ERHS’s American Red Cross Blood Drive

Nuha Alayleh

On Tuesday, February 21, Roosevelt hosted their biannual American Red Cross blood drive. It was a successful event full of students and staff who wanted to help give back to their community and to people in need.

Students donating had to fill out an application and set an appointment when they went. They had multiple application stations and multiple blood donor beds for them to lay down on while they go through the procedure. Then they call students one by one to start the process. After they finish they sit down for a little bit, eat a snack, and drink juice before returning to class.

Some students eat snacks after giving blood. (Nuha Alayleh)

Although this was a successful blood drive, there have been others that had many more students who donated.

Roosevelt’s ASB Community Service Commissioner, Saisha Oberoi says, “Last blood drive I feel was better than this one, I feel like we lacked a little bit on the advertising because of the other things we had on our plates, but I still think we did pretty good.”

The American Red Cross collects 40% of the blood that is collected within the United States, and 25% of the blood collected comes from high school students. Every time that you donate blood you may save up to three lives. In order to donate blood you must be at least 17 years old, or 16 with parental consent.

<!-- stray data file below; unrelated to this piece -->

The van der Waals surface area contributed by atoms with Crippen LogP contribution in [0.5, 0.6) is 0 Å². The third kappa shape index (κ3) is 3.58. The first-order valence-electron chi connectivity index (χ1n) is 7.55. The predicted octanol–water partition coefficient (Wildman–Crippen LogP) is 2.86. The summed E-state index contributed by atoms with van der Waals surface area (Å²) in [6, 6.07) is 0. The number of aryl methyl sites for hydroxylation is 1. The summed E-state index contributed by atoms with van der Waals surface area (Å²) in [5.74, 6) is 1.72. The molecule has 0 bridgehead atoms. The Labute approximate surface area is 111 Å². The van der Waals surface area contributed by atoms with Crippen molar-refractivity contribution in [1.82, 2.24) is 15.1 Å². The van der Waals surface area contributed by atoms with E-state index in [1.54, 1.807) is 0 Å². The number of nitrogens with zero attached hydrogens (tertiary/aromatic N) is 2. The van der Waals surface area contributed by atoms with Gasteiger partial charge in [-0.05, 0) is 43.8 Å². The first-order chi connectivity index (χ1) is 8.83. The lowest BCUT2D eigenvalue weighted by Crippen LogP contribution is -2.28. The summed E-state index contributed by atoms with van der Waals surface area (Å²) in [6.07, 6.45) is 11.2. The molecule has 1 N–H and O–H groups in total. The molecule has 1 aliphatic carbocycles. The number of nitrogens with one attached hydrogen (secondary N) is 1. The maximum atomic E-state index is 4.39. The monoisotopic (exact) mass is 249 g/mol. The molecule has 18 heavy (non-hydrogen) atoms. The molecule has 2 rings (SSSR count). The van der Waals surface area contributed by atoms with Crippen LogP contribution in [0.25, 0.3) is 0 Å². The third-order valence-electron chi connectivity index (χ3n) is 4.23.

Kimberly Bullinger, a Recruitment Developer with the American Red Cross, has been with them for about two years.

“Helping students give blood means everything to me,”  Bullinger said. She really does believe that giving blood can be life-changing to people in need.

At the event, there were two juniors who were giving blood, Kaden Ammara and Brooke Stewart, they share their opinions on what they felt and think about it.

Kaden Ammara giving blood (Nuha Alayleh)

“I kind of decided I wanted to give blood today, so it was last minute but I really like giving back,” Ammara said.

“I have enough blood and there is probably someone out there who needs it more than I do. It felt really good after because there is a possibility that I could help someone,” said Stewart.

Brooke Stewart giving blood